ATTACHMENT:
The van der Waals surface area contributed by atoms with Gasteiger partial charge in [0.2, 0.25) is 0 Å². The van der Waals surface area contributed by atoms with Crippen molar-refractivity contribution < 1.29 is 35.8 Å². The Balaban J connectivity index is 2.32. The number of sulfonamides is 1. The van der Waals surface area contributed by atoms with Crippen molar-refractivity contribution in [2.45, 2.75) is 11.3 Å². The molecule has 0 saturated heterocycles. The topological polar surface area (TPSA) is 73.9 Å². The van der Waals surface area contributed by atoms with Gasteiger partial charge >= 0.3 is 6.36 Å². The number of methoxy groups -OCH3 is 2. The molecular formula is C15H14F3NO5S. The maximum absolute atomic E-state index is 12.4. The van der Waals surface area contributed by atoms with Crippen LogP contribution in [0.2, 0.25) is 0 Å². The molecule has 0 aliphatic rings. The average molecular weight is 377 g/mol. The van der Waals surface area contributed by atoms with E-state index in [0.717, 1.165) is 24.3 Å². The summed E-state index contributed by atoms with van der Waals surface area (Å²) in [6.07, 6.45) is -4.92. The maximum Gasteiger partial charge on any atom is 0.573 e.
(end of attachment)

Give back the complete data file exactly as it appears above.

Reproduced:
The van der Waals surface area contributed by atoms with Gasteiger partial charge in [0.2, 0.25) is 0 Å². The van der Waals surface area contributed by atoms with Crippen molar-refractivity contribution < 1.29 is 35.8 Å². The Balaban J connectivity index is 2.32. The number of sulfonamides is 1. The van der Waals surface area contributed by atoms with Crippen molar-refractivity contribution in [2.45, 2.75) is 11.3 Å². The molecule has 0 saturated heterocycles. The topological polar surface area (TPSA) is 73.9 Å². The van der Waals surface area contributed by atoms with Gasteiger partial charge >= 0.3 is 6.36 Å². The number of methoxy groups -OCH3 is 2. The molecular formula is C15H14F3NO5S. The maximum absolute atomic E-state index is 12.4. The van der Waals surface area contributed by atoms with Crippen LogP contribution in [0.2, 0.25) is 0 Å². The molecule has 0 aliphatic rings. The average molecular weight is 377 g/mol. The van der Waals surface area contributed by atoms with E-state index in [0.717, 1.165) is 24.3 Å². The summed E-state index contributed by atoms with van der Waals surface area (Å²) in [6.07, 6.45) is -4.92. The maximum Gasteiger partial charge on any atom is 0.573 e.